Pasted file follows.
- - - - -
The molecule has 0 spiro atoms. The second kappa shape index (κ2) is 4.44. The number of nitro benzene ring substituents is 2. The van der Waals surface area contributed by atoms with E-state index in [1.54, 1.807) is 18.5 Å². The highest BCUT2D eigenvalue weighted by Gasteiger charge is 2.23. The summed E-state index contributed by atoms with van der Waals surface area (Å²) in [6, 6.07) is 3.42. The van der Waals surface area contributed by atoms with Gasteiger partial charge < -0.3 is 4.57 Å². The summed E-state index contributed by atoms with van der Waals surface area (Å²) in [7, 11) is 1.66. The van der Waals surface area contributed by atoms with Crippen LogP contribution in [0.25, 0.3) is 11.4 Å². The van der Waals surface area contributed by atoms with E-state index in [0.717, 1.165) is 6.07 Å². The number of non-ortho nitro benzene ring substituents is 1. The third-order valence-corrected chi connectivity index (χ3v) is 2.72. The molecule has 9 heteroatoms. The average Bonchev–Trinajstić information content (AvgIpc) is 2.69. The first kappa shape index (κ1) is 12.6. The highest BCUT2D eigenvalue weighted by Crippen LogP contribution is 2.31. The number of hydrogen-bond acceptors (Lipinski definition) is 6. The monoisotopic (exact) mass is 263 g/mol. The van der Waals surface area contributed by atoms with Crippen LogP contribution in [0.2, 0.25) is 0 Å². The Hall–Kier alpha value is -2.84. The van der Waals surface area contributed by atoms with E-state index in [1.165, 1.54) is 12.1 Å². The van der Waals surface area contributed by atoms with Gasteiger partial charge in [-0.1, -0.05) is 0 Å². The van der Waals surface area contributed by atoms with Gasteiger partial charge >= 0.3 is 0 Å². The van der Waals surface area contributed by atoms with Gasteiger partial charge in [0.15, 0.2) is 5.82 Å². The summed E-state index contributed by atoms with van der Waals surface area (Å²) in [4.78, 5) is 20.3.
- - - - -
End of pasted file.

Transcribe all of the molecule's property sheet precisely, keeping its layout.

The molecule has 0 spiro atoms. The second kappa shape index (κ2) is 4.44. The number of nitro benzene ring substituents is 2. The van der Waals surface area contributed by atoms with E-state index in [1.54, 1.807) is 18.5 Å². The highest BCUT2D eigenvalue weighted by Gasteiger charge is 2.23. The summed E-state index contributed by atoms with van der Waals surface area (Å²) in [6, 6.07) is 3.42. The van der Waals surface area contributed by atoms with Gasteiger partial charge < -0.3 is 4.57 Å². The summed E-state index contributed by atoms with van der Waals surface area (Å²) in [7, 11) is 1.66. The van der Waals surface area contributed by atoms with Crippen LogP contribution in [0.25, 0.3) is 11.4 Å². The van der Waals surface area contributed by atoms with E-state index in [0.717, 1.165) is 6.07 Å². The number of non-ortho nitro benzene ring substituents is 1. The third-order valence-corrected chi connectivity index (χ3v) is 2.72. The molecule has 9 heteroatoms. The average Bonchev–Trinajstić information content (AvgIpc) is 2.69. The first kappa shape index (κ1) is 12.6. The highest BCUT2D eigenvalue weighted by Crippen LogP contribution is 2.31. The number of hydrogen-bond acceptors (Lipinski definition) is 6. The monoisotopic (exact) mass is 263 g/mol. The van der Waals surface area contributed by atoms with Crippen LogP contribution in [0.2, 0.25) is 0 Å². The Hall–Kier alpha value is -2.84. The van der Waals surface area contributed by atoms with E-state index in [1.165, 1.54) is 12.1 Å². The van der Waals surface area contributed by atoms with Gasteiger partial charge in [-0.1, -0.05) is 0 Å². The van der Waals surface area contributed by atoms with Gasteiger partial charge >= 0.3 is 0 Å². The van der Waals surface area contributed by atoms with Gasteiger partial charge in [0.15, 0.2) is 5.82 Å². The summed E-state index contributed by atoms with van der Waals surface area (Å²) in [4.78, 5) is 20.3.